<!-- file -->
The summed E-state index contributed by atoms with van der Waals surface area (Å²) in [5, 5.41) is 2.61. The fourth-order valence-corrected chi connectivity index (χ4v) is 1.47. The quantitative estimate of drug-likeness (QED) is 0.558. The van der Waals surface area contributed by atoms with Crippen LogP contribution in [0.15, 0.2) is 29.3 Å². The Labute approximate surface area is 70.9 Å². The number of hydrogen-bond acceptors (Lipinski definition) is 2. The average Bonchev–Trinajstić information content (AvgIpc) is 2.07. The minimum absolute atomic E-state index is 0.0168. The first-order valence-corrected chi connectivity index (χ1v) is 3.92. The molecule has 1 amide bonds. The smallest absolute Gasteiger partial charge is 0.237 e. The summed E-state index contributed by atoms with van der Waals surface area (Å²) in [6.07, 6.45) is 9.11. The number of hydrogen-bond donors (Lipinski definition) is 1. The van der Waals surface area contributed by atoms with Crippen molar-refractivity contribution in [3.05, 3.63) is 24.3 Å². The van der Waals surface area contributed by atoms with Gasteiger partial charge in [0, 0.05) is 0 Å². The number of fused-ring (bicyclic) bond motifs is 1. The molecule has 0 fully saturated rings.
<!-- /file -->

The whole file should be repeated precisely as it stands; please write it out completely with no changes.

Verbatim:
The summed E-state index contributed by atoms with van der Waals surface area (Å²) in [5, 5.41) is 2.61. The fourth-order valence-corrected chi connectivity index (χ4v) is 1.47. The quantitative estimate of drug-likeness (QED) is 0.558. The van der Waals surface area contributed by atoms with Crippen LogP contribution in [0.15, 0.2) is 29.3 Å². The Labute approximate surface area is 70.9 Å². The number of hydrogen-bond acceptors (Lipinski definition) is 2. The average Bonchev–Trinajstić information content (AvgIpc) is 2.07. The minimum absolute atomic E-state index is 0.0168. The first-order valence-corrected chi connectivity index (χ1v) is 3.92. The molecule has 1 amide bonds. The smallest absolute Gasteiger partial charge is 0.237 e. The summed E-state index contributed by atoms with van der Waals surface area (Å²) in [6.07, 6.45) is 9.11. The number of hydrogen-bond donors (Lipinski definition) is 1. The van der Waals surface area contributed by atoms with Crippen molar-refractivity contribution in [3.05, 3.63) is 24.3 Å². The van der Waals surface area contributed by atoms with Gasteiger partial charge in [0, 0.05) is 0 Å². The number of fused-ring (bicyclic) bond motifs is 1. The molecule has 0 fully saturated rings.